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From CBS, Advertisers Get the Older Viewers They Want

With millennials struggling, TV advertisers seek mature watchers
From CBS, Advertisers Get the Older Viewers They Want
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CBS has long been derided by rivals for attracting TV viewers considered too old for most advertisers to care about. Now the Murder, She Wrote generation is having the last laugh. Consumers aged 18 to 24, many strapped with college debt and living in their parents’ basements, aren’t forming households or starting families the way their predecessors did. Meanwhile, the youngest members of the massive Baby Boom generation turn 48 this year. And luxury car, financial-services, and pharmaceutical companies—three of CBS’s largest ad categories—want to reach them. “While we enjoy winning in all the categories, 18 to 49 is not the end-all it’s made out to be,” Nina Tassler, CBS’s head of entertainment, told a gathering of TV critics in July.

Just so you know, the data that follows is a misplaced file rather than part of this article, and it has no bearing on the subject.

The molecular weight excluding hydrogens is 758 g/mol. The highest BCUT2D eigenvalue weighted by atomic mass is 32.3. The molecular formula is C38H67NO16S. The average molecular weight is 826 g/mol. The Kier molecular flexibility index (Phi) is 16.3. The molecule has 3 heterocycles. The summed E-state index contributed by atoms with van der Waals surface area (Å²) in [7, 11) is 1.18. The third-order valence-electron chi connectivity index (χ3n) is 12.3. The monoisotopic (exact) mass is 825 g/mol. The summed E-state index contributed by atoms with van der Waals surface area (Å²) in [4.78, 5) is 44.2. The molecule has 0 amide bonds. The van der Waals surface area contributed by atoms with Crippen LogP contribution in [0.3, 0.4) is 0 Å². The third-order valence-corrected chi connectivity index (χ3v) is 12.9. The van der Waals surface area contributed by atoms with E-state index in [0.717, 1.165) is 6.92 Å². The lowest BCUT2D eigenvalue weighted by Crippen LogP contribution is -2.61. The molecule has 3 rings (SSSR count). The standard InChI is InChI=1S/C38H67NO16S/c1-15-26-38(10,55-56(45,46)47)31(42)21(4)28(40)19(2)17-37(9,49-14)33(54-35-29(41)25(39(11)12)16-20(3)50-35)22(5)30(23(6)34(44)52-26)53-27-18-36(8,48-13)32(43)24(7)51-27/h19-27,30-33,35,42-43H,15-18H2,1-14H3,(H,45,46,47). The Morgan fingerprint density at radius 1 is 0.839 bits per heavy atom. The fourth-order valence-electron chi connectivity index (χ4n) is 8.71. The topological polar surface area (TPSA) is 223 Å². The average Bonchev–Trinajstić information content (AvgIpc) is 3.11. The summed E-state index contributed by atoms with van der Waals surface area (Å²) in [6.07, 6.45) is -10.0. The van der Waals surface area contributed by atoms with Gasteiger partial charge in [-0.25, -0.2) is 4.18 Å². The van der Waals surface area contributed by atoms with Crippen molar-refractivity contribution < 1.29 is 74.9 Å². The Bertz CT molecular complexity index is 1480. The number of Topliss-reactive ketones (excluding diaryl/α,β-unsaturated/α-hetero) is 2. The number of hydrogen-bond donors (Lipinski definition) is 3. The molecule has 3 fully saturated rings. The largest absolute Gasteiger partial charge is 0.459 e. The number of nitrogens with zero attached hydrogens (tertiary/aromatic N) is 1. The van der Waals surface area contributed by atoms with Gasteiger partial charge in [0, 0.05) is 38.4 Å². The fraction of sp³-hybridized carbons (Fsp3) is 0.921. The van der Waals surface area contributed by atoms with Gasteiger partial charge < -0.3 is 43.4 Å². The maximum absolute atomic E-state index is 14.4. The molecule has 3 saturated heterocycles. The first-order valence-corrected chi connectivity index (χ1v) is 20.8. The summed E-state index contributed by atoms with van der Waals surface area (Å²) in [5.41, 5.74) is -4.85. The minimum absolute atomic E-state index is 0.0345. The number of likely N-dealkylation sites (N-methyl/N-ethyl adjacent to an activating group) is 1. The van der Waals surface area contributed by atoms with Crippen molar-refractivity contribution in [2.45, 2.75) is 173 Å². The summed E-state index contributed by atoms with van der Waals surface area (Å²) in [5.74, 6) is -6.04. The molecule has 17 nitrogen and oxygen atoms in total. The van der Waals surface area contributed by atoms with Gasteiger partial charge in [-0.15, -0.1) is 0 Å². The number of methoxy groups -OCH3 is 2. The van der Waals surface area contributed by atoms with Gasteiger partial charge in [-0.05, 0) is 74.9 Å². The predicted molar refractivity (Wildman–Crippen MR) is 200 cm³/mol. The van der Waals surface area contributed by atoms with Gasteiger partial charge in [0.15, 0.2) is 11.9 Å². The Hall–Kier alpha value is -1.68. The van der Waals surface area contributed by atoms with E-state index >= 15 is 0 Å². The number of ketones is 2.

Companies spent $12.7 billion on prime-time TV ads last year, according to researcher Kantar Media, and the tough economic times have them reconsidering just where that advertising should be targeted. With rights to the National Football League’s Super Bowl this season, CBS will likely lead in 18- to 49-year-old viewers for the first time in 20 years. That said, CBS, the most watched TV network overall, will generate more sales from ads targeting 25- to 54-year-olds, Tassler says.